“This is a step in the right direction”: IATA weighs in on U.S. travel to Europe this summer

“This is a step in the right direction”: IATA weighs in on U.S. travel to Europe this summer

BRUSSELS — The European Union is finalizing plans to allow tourists from the United States to travel to the 27-nation bloc this summer, officials said Monday.

More than a year after the EU restricted travel to the region to a bare minimum in a bid to contain the pandemic, the European Commission said it would make a recommendation to member states to allow American travellers back.

The commission didn’t say when exactly tourists will be allowed back inside the bloc, and if a reciprocal approach will apply to European tourists willing to travel to the U.S.

European Commission spokesman Adalbert Jahnz told reporters that the EU’s executive body is hoping to restore nonessential “trans-Atlantic travel as soon as it is safe to do so.”

It wasn’t immediately clear if only full vaccination would be accepted for entry, or whether a negative PCR test or proof of recent recovery from COVID-19 could be presented as well.

“These are among the questions we’ll still need to figure out,” Jahnz said. “The proposal is not yet made. For now, we have nothing more to go by than what the (European Commission) president said.”

On Sunday, The New York Times published an interview with European Commission President Ursula von der Leyen, reporting that fully vaccinated Americans would be able to visit EU countries this summer since all coronavirus vaccines currently used in the U.S. have also been approved by the EU’s drug regulator. But the report didn’t mention whether she was asked about whether Americans could also provide a negative PCR test or evidence of recovering from COVID-19.

“The Americans, as far as I can see, use European Medicines Agency-approved vaccines,” von der Leyen said in the interview. “This will enable free movement and the travel to the European Union. Because one thing is clear: All 27 member states will accept, unconditionally, all those who are vaccinated with vaccines that are approved by EMA.”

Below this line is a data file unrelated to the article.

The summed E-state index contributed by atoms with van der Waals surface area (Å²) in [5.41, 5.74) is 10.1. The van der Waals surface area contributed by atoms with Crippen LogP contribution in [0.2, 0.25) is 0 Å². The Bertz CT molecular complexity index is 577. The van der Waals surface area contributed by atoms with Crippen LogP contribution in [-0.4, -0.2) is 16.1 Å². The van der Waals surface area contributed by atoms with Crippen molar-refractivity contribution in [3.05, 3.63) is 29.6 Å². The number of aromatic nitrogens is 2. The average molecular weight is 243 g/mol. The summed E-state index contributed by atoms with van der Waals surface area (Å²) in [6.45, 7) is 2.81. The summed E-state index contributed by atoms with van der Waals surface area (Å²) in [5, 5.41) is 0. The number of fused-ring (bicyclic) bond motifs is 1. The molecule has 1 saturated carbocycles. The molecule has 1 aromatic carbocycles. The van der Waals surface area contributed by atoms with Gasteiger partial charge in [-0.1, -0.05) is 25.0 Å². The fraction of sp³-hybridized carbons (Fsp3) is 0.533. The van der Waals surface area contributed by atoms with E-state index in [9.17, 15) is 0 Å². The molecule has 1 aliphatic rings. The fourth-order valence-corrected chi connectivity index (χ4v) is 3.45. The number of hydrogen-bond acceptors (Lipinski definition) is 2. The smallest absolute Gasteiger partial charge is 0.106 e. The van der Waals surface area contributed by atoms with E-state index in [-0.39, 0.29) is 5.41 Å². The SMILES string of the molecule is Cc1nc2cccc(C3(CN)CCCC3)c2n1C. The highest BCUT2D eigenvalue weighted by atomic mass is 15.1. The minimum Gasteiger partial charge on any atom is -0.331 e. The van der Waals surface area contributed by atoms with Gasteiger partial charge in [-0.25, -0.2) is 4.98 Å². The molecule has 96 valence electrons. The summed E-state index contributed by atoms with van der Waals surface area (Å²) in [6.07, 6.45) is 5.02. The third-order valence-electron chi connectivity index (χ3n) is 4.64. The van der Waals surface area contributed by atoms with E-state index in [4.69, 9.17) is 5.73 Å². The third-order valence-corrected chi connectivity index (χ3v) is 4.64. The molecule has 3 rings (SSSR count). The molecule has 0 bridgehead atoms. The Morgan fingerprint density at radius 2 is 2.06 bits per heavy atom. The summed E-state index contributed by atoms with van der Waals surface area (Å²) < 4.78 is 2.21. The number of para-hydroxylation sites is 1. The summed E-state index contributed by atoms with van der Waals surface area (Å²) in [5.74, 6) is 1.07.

Jahnz insisted that the return of American tourists to EU nations will be conditioned on the epidemiological situation in both the U.S. and within the bloc.

The EU is putting the finishing touches to a system of certificates that would allow EU residents to travel freely across the region by the summer as long as they have been vaccinated, tested negative for COVID-19 or recovered from the disease. 

 

 

Under the plan discussed with their U.S. counterparts, American tourists could be included in the program.

With more than 15 million Americans estimated to travel to Europe annually before the crisis, the recommendation from the commission is manna from heaven for the heavily hit European tourism sector. But EU member states will have the final say on whether to implement the guidelines.

The commission said other third countries have made similar requests, but didn’t name them. 

Asked whether negotiations with the UK were ongoing, European Commission spokesman Christian Wigand said “no contact to this end” has been made.

Travel to the EU is currently extremely limited except for a handful of countries with low infection rates including Australia and New Zealand. But Greece, which is heavily reliant on tourism, has already lifted quarantine restrictions for the U.S., Britain, the United Arab Emirates, Serbia, Israel, and non-EU members Iceland, Liechtenstein, Norway and Switzerland that are part of a European travel pact. 

Travellers from those countries will no longer be subject to a seven-day quarantine requirement if they hold a vaccination certificate or negative PCR test.

“Uniliteral approaches, from our perspective should be avoided,” Jahnz said. “The objective is to continue to have a co-ordinated approach on the European level.’’

IATA WEIGHS IN

Willie Walsh, IATA’s Director General, says IATA is encouraged by the turn of events.

“This is a step in the right direction. It gives hope to people for so many reasons—to travel, to reunite with loved ones, to develop business opportunities or to get back to work. To fulfil that hope, details of the EC’s intentions are essential,” said Walsh in a statement issued today.

“To be fully prepared, it is imperative that the EC works with the industry so that airlines can plan within the public health benchmarks and timelines that will enable unconditional travel for those vaccinated, not just from the U.S. but from all countries using vaccines that are approved by the European Medicines Association,” he said.

“Equally critical will be clear, simple and secure digital processes for vaccination certificates. The IATA Travel Pass can help industry and governments manage and verify vaccination status, as it does with testing certificates. But we are still awaiting the development of globally recognized standards for digital vaccine certificates. As a first step, it is vital that the EU accelerates adoption of the European Green Certificate. President von der Leyen’s comments should add urgency to this work,” said Walsh.

Walsh added that while IATA welcomes President von der Leyen’s comments, IATA says the freedom to travel should not exclude those who are unable to be vaccinated. The presentation of negative COVID-19 test results should also facilitate travel. Central to this is acceptance by EU governments of rapid antigen tests that the Commission has approved for use and which fulfil the critical criteria of effective, convenient and affordable.

“The freedom to travel must not be restricted to only those who have access to vaccinations. Vaccines are not the only way to safely re-open borders. Government risk-models should also include COVID-19 testing,” said Walsh.

With file from The Associated Press